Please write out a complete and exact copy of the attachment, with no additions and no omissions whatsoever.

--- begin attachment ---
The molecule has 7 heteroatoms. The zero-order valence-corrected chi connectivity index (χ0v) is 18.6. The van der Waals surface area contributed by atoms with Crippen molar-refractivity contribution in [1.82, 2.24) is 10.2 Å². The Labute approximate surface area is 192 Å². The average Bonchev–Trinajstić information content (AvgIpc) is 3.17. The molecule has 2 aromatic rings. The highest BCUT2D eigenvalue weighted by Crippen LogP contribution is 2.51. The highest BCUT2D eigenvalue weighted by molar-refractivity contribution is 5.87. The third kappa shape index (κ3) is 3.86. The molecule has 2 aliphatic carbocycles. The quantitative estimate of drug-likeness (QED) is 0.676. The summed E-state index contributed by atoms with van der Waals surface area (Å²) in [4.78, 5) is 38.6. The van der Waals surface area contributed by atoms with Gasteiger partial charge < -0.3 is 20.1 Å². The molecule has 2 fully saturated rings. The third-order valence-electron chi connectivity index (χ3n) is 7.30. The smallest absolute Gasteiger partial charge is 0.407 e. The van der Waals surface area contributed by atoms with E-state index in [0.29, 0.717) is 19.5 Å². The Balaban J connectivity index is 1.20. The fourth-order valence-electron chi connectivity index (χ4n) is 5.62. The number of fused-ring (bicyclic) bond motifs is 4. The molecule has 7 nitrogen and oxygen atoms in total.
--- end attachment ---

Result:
The molecule has 7 heteroatoms. The zero-order valence-corrected chi connectivity index (χ0v) is 18.6. The van der Waals surface area contributed by atoms with Crippen molar-refractivity contribution in [1.82, 2.24) is 10.2 Å². The Labute approximate surface area is 192 Å². The average Bonchev–Trinajstić information content (AvgIpc) is 3.17. The molecule has 2 aromatic rings. The highest BCUT2D eigenvalue weighted by Crippen LogP contribution is 2.51. The highest BCUT2D eigenvalue weighted by molar-refractivity contribution is 5.87. The third kappa shape index (κ3) is 3.86. The molecule has 2 aliphatic carbocycles. The quantitative estimate of drug-likeness (QED) is 0.676. The summed E-state index contributed by atoms with van der Waals surface area (Å²) in [4.78, 5) is 38.6. The van der Waals surface area contributed by atoms with Gasteiger partial charge < -0.3 is 20.1 Å². The molecule has 2 fully saturated rings. The third-order valence-electron chi connectivity index (χ3n) is 7.30. The smallest absolute Gasteiger partial charge is 0.407 e. The van der Waals surface area contributed by atoms with E-state index in [0.29, 0.717) is 19.5 Å². The Balaban J connectivity index is 1.20. The fourth-order valence-electron chi connectivity index (χ4n) is 5.62. The number of fused-ring (bicyclic) bond motifs is 4. The molecule has 7 nitrogen and oxygen atoms in total.